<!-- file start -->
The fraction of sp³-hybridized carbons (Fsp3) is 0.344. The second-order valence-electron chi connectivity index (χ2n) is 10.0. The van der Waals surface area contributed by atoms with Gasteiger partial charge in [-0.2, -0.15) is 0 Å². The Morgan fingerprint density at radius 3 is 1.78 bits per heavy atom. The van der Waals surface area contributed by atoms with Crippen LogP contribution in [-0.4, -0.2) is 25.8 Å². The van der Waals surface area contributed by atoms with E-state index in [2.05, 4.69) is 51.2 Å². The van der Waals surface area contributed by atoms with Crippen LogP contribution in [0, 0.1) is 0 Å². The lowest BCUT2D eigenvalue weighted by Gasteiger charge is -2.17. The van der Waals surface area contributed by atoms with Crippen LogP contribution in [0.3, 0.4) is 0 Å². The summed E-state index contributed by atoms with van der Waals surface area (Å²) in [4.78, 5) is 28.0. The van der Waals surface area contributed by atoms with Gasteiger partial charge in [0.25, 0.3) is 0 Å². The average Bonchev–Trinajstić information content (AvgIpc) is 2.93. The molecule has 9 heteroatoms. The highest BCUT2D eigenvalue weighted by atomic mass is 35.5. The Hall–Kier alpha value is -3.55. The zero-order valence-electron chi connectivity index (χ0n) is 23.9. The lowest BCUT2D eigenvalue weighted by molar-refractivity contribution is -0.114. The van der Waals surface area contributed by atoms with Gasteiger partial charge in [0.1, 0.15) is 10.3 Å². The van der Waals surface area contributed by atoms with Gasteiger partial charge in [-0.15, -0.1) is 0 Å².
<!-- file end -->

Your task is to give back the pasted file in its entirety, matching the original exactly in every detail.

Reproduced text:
The fraction of sp³-hybridized carbons (Fsp3) is 0.344. The second-order valence-electron chi connectivity index (χ2n) is 10.0. The van der Waals surface area contributed by atoms with Gasteiger partial charge in [-0.2, -0.15) is 0 Å². The Morgan fingerprint density at radius 3 is 1.78 bits per heavy atom. The van der Waals surface area contributed by atoms with Crippen LogP contribution in [-0.4, -0.2) is 25.8 Å². The van der Waals surface area contributed by atoms with E-state index in [2.05, 4.69) is 51.2 Å². The van der Waals surface area contributed by atoms with Crippen LogP contribution in [0, 0.1) is 0 Å². The lowest BCUT2D eigenvalue weighted by Gasteiger charge is -2.17. The van der Waals surface area contributed by atoms with Crippen LogP contribution in [0.3, 0.4) is 0 Å². The summed E-state index contributed by atoms with van der Waals surface area (Å²) in [4.78, 5) is 28.0. The van der Waals surface area contributed by atoms with Gasteiger partial charge in [0.25, 0.3) is 0 Å². The average Bonchev–Trinajstić information content (AvgIpc) is 2.93. The molecule has 9 heteroatoms. The highest BCUT2D eigenvalue weighted by atomic mass is 35.5. The Hall–Kier alpha value is -3.55. The zero-order valence-electron chi connectivity index (χ0n) is 23.9. The lowest BCUT2D eigenvalue weighted by molar-refractivity contribution is -0.114. The van der Waals surface area contributed by atoms with Gasteiger partial charge in [0.1, 0.15) is 10.3 Å². The van der Waals surface area contributed by atoms with Gasteiger partial charge in [-0.15, -0.1) is 0 Å².